based on clinical e radiographic evaluations.
This work aims to report a clinical case in which the technique of
Intentional Rotational Replantation was used, making the tooth was
occupied a different position inside alveolus, allowing thus that the
end of fracture was supra-gingival.
The patient J. F. S. S., in March 2005, when he was 9 years-old fractured the tooth number 21 after fell during sports practice (Fig. 1). Next
day, seeking for dental service at Health Unit in her neighborhood,
he had the palatal fragment removed. Following step the endodontic
treatment was performed. After 1 year the accident, the patient was
referred to Dental Brazilian Association at state of Espı́rito Santo
(ABO-ES) for evaluation of possible orthodontic traction. On evaluation was observed fracture with invasion of biological width through
the palate as well cervical perforation through buccal.
Figure 1 – Tooth 21 with fracture with invasion of biological width.
The extent of fracture and the location of the perforation led us to
select the Intentional Replantation technique with rotation of 180◦ .
The adolescent’s mother was informed about the risks and
benefits from procedure and she assigned an informed consent
authorizing the procedure.
Initially, it had been placed reversed bevel intra-sulcus incision,
with preservation of papillae. The tooth removal was performed by
gentle rotation motions in order to avoid pressing periodontal ligament against the wall of socket by buccal-palatal dislocation. The tooth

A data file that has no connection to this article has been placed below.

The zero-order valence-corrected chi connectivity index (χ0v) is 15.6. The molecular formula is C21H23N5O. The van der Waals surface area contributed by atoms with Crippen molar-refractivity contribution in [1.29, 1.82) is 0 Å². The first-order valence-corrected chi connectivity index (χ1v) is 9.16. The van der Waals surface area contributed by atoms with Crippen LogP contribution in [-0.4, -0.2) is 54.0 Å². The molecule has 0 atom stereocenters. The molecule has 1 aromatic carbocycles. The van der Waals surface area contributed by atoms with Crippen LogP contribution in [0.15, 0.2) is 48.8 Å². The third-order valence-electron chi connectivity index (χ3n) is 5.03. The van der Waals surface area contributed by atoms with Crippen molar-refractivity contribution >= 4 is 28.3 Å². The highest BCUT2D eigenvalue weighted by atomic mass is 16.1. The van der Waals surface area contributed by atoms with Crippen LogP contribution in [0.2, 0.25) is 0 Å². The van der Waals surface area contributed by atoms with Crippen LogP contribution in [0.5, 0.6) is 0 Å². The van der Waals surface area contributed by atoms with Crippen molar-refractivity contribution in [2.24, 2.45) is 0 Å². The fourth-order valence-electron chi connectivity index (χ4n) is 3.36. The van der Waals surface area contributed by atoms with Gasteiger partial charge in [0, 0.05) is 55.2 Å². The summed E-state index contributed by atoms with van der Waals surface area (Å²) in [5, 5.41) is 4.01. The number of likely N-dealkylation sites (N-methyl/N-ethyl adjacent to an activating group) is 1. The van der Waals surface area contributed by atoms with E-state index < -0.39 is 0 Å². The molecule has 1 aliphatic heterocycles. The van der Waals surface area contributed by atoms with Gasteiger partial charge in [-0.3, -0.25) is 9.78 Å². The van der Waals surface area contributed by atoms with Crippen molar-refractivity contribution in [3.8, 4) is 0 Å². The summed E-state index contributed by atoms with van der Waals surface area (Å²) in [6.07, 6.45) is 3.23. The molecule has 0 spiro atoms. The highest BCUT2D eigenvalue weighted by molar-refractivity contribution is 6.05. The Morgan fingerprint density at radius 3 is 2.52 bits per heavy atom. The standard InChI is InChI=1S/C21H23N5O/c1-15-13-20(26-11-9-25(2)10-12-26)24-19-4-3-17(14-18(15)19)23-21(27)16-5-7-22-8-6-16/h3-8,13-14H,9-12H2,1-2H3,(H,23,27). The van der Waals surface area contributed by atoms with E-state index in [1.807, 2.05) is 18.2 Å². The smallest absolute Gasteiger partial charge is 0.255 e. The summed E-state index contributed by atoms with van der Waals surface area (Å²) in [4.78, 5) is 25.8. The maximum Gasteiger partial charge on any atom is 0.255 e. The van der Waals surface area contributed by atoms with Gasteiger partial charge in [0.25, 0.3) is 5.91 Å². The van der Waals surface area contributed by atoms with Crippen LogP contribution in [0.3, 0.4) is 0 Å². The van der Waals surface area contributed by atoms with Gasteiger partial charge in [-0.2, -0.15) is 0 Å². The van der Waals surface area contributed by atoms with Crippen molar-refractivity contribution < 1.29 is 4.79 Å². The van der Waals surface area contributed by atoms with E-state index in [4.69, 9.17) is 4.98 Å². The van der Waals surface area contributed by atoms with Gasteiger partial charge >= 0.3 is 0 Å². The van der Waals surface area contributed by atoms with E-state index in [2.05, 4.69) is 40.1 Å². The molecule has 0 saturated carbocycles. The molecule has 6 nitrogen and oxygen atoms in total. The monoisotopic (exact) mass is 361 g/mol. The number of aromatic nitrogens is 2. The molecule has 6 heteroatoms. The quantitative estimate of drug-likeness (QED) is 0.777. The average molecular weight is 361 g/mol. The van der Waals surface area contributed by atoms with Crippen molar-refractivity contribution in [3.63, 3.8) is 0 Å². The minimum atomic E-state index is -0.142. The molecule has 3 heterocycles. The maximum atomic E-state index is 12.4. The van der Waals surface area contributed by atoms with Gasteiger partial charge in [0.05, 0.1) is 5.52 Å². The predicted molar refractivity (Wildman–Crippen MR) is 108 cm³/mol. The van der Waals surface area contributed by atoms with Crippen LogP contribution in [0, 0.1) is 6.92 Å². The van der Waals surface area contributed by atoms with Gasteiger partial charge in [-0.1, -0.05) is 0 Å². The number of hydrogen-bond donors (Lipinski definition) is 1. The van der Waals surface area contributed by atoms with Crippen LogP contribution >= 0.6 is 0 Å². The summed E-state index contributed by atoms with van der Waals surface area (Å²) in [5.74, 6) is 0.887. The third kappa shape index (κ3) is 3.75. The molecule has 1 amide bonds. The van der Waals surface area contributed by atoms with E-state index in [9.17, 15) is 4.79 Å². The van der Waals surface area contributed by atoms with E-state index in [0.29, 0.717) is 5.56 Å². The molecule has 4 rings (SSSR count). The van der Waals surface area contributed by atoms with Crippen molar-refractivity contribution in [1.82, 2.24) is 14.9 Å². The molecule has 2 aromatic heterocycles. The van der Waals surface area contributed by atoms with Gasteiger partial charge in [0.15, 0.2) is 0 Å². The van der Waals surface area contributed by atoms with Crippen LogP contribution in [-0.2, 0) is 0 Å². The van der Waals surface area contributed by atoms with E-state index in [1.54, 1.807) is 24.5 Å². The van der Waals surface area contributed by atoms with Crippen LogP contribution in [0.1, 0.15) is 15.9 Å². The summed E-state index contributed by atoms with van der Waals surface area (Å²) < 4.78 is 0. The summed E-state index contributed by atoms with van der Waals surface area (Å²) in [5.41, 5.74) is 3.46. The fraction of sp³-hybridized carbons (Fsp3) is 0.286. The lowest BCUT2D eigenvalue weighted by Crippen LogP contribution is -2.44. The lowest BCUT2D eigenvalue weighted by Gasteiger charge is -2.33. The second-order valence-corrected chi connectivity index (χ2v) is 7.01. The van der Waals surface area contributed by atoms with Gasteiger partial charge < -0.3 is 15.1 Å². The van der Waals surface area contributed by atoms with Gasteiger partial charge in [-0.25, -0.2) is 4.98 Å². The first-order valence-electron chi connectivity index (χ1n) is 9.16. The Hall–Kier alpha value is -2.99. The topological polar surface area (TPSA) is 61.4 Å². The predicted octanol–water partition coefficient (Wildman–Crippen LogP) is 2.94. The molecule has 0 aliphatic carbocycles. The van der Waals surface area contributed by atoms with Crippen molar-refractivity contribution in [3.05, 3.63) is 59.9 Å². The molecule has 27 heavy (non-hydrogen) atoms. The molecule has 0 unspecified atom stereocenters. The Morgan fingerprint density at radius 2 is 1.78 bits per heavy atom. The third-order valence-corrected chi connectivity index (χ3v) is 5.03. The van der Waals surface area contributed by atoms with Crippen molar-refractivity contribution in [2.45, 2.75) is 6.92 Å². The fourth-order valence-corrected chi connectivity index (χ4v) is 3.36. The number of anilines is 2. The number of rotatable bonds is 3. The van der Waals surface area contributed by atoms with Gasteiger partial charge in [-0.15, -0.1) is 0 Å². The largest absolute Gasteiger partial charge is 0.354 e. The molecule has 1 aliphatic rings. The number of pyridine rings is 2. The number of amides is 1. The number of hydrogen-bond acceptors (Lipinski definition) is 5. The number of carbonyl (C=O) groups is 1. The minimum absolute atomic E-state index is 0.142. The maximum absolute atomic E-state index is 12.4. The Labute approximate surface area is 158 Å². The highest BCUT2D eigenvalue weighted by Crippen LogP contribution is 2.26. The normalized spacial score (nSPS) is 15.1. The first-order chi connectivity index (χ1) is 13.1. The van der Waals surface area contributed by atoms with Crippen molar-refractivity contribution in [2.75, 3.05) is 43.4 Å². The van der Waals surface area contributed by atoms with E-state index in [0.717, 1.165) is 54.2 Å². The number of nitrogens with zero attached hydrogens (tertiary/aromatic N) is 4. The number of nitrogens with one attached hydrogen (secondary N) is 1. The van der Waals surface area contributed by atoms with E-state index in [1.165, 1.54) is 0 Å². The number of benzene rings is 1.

remainder was immediately replanted with rotation of 180◦ , followed
by single interproximal sutures (Fig. 2, 3 and 4).
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The protocol used includes antibiotic therapy for 7 days, and the
choice medication was amoxicillin 500 mg. The sutures were removed
after 1 week.
After 6 months from the replantation procedure, the aesthetic restorative treatment was accomplished with composite resin (Figures 6
and 7).
Figure 2 – Tooth removal.
Figure 6 – After 6 months.
Figure 3 – Replantation.
Figure 4 – Interproximal sutures.
The retention of dental element was made from steel wire and
composite resin, which remained for 15 days. The semi-rigid retention is the more indicated because it allows small motions, which on
healing may to avoid or minimize small ankylosis areas (Fig. 5).
Figure 7 – After 6 months.
Figure 5 – Semi-rigid contention.
Clinical and radiographic follow ups were carried out with the
following evaluated parameters: mobility test, probing on depth, clinical attachment level, root resorption and bone loss absence, and
integrity of the alveolus cortical. Again, after 2 years the restorative